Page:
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Cambridge University Science Magazine
When I promised another book review, I didn’t realize this would be so hard to write. At first  glance, writing a book review about a popsci book seems quite easy: one reads the book, airs some opinions, compares the book to others in the genre, and voila! generates a respectable review.

Unfortunately, it isn’t so easy – or it shouldn’t be. Popular science books implicitly claim to tell a truth about the world we live in, and they claim to do this in a more accessible way than a textbook. However, ths means that they do not undergo the same amount of scrutiny that publications and to a lesser extent textbooks do. This public scrutiny –  the academic discourse within a discipline – is fundamental to academic science, and it is what distinguishes a peer-reviewed paper from an article in the Telegraph.

Thus, we can say that popsci books are fundamentally different from science books. Popsci books are written by authors independently of their potential role as academic scientists (and not all of them are written by scientists in the first place). For example, a book on language and the brain might be published by Dr. Jane Doe, Neuroscientist, who conducts research in the function of voltage-gated channels in neurons. Jane Doe might be also very knowledgeable about language function in the brain, but her expertise in this area cannot be taken for granted on basis of her academic research. It can only be established by scrutinizing the book itself and checking its references.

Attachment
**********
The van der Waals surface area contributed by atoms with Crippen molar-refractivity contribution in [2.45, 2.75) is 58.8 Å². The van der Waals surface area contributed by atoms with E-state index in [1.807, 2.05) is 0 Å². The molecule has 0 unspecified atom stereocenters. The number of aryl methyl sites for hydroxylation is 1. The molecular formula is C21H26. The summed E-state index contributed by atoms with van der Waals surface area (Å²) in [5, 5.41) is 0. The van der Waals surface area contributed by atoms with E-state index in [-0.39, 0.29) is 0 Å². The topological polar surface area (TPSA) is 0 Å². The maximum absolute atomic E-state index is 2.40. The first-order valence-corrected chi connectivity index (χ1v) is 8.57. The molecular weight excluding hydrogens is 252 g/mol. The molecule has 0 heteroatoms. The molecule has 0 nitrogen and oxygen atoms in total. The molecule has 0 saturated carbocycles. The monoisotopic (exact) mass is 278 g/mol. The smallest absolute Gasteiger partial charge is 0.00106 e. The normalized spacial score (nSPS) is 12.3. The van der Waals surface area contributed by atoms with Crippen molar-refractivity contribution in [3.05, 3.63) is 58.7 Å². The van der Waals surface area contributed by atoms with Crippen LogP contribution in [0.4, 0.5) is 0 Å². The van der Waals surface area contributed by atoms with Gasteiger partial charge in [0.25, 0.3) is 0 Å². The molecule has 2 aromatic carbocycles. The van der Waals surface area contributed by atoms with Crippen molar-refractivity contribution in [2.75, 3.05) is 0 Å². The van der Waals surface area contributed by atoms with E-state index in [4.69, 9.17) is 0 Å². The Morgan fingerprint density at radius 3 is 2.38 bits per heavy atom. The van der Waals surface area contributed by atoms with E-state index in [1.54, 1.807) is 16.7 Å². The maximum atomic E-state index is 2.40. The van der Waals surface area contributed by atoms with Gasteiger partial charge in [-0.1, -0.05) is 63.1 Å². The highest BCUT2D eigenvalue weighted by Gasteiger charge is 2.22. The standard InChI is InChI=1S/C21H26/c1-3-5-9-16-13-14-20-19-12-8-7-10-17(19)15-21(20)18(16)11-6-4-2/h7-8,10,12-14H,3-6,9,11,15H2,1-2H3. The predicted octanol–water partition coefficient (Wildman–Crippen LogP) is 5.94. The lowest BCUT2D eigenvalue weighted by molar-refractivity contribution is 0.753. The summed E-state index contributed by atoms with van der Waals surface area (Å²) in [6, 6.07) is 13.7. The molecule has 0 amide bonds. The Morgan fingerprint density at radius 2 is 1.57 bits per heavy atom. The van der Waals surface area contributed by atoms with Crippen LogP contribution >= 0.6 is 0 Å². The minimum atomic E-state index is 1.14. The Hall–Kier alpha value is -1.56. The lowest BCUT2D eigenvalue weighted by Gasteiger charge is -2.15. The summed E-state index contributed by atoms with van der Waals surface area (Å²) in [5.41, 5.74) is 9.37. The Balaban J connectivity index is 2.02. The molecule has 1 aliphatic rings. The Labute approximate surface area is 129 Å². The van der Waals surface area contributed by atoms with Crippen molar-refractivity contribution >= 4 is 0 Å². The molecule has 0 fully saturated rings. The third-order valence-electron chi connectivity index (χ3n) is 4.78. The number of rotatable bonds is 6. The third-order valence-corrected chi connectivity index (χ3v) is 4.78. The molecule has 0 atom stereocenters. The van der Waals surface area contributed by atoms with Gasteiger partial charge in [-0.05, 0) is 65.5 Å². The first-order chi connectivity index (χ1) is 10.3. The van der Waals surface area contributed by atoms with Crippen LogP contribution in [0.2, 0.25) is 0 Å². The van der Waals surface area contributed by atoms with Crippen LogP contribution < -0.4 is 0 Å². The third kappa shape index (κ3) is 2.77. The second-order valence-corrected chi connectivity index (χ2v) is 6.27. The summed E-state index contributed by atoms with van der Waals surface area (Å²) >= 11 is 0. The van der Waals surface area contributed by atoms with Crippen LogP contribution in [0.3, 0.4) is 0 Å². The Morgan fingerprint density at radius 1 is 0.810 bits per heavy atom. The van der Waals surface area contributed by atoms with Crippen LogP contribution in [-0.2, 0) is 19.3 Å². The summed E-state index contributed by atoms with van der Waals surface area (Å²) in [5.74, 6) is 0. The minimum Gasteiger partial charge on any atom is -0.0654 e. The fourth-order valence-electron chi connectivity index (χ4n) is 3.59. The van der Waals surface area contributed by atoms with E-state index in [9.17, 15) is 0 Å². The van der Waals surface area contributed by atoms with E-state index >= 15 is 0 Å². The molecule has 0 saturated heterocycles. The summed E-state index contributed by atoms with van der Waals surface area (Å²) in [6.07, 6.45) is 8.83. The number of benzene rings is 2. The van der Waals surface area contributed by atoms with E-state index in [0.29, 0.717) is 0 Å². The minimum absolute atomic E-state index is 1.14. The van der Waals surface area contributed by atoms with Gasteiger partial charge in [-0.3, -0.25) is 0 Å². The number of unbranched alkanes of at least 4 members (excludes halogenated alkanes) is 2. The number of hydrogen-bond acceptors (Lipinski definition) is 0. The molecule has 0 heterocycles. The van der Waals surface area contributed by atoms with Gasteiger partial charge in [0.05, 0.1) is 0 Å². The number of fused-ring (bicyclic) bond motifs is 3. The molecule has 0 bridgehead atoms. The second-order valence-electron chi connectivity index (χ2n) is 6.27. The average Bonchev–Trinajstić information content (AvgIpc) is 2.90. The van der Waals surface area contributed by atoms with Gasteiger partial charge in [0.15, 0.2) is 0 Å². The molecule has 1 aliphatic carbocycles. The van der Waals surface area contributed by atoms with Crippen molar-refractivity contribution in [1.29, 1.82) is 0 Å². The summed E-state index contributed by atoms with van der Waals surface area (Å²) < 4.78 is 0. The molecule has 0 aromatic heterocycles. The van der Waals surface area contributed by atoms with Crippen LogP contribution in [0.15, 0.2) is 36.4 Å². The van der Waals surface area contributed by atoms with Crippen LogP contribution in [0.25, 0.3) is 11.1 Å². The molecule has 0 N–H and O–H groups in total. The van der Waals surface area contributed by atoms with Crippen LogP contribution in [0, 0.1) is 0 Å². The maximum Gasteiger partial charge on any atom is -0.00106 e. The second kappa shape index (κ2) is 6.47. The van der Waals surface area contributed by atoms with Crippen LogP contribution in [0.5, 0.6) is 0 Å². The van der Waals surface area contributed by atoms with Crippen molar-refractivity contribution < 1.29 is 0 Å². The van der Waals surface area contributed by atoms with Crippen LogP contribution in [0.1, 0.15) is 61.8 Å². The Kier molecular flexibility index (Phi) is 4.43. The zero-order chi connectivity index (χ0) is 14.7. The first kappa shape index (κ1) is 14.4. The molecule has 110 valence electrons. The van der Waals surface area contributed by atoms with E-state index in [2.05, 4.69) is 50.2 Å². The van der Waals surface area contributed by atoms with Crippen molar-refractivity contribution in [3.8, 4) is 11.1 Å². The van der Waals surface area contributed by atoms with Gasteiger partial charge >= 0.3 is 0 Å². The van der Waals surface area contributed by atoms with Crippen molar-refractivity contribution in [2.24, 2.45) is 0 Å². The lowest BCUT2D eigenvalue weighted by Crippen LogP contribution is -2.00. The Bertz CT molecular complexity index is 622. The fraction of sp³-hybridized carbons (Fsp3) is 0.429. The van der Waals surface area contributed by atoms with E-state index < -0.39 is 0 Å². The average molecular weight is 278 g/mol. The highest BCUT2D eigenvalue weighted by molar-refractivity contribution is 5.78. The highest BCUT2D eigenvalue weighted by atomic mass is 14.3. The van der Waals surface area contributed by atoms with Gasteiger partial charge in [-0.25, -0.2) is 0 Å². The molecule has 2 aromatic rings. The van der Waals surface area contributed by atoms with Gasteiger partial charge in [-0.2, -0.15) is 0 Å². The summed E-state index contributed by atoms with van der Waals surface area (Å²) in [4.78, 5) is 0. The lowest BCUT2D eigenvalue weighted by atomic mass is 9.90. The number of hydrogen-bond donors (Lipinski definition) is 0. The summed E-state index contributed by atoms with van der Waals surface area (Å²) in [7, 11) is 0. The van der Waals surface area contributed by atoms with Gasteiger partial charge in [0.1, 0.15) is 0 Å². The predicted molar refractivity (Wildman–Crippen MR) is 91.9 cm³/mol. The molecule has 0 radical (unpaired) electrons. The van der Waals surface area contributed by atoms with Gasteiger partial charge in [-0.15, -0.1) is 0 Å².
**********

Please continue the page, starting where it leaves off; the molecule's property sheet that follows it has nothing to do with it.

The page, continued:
This is important because popsci books fall on a spectrum from the descriptive to the normative. There are many descriptive popsci books which are engaging, delight in capturing the reader, and pull them into the story being told. Those books are great! We need to be more cautious, though, when a book starts to draw normative conclusions from the science it describes. Here, the reader must distinguish between the scientific detail, the author’s interpretation, and the author’s intention to convince the reader of their judgement. These popsci books can be problematic when it is not clear to the reader that the author is constructing an argument based on the science being described. This is not to say that such books are less interesting or valuable, but it is dangerous to mistake them for the first kind.

In short, deciding whether a book falls into the descriptive or normative category is not easy for anyone, even scientists. It takes careful reading, some literature research, checking that the references actually say what the text claims, and a lot of time. In short, it requires dedication.

To make things easy for this post, I shall just recommend a very good read by an eminent figure in the field: In Search of Memory, the autobiography of eminent neuroscientist (and well-known textbook author) Eric R. Kandel. At least with an autobiography, we can be clear about the genre!